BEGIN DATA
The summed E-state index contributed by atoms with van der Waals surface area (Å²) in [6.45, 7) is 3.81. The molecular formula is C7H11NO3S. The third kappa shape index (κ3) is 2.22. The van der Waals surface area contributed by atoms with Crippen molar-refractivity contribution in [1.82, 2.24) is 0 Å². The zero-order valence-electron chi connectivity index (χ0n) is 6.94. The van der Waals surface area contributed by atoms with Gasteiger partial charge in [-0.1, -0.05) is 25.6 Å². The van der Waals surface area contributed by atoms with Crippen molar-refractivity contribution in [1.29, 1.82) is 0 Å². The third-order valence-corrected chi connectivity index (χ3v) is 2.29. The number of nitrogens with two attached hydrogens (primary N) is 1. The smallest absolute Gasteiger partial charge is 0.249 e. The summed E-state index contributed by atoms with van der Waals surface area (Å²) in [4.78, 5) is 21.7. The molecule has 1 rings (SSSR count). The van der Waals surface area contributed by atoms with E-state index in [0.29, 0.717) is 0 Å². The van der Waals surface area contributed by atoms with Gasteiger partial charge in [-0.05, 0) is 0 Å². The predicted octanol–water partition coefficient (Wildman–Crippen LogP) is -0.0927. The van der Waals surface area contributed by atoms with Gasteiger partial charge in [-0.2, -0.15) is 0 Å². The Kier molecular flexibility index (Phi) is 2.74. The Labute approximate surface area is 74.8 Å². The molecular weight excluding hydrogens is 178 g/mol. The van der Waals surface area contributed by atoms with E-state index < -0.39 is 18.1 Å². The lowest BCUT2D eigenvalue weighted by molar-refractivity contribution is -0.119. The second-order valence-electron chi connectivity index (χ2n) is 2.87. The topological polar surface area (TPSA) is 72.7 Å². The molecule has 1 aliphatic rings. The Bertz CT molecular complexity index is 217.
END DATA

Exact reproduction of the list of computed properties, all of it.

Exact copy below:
The summed E-state index contributed by atoms with van der Waals surface area (Å²) in [6.45, 7) is 3.81. The molecular formula is C7H11NO3S. The third kappa shape index (κ3) is 2.22. The van der Waals surface area contributed by atoms with Crippen molar-refractivity contribution in [1.82, 2.24) is 0 Å². The zero-order valence-electron chi connectivity index (χ0n) is 6.94. The van der Waals surface area contributed by atoms with Gasteiger partial charge in [-0.1, -0.05) is 25.6 Å². The van der Waals surface area contributed by atoms with Crippen molar-refractivity contribution in [1.29, 1.82) is 0 Å². The third-order valence-corrected chi connectivity index (χ3v) is 2.29. The number of nitrogens with two attached hydrogens (primary N) is 1. The smallest absolute Gasteiger partial charge is 0.249 e. The summed E-state index contributed by atoms with van der Waals surface area (Å²) in [4.78, 5) is 21.7. The molecule has 1 rings (SSSR count). The van der Waals surface area contributed by atoms with E-state index in [0.29, 0.717) is 0 Å². The van der Waals surface area contributed by atoms with Gasteiger partial charge in [-0.05, 0) is 0 Å². The predicted octanol–water partition coefficient (Wildman–Crippen LogP) is -0.0927. The van der Waals surface area contributed by atoms with Gasteiger partial charge in [-0.2, -0.15) is 0 Å². The Kier molecular flexibility index (Phi) is 2.74. The Labute approximate surface area is 74.8 Å². The molecular weight excluding hydrogens is 178 g/mol. The van der Waals surface area contributed by atoms with E-state index < -0.39 is 18.1 Å². The lowest BCUT2D eigenvalue weighted by molar-refractivity contribution is -0.119. The second-order valence-electron chi connectivity index (χ2n) is 2.87. The topological polar surface area (TPSA) is 72.7 Å². The molecule has 1 aliphatic rings. The Bertz CT molecular complexity index is 217.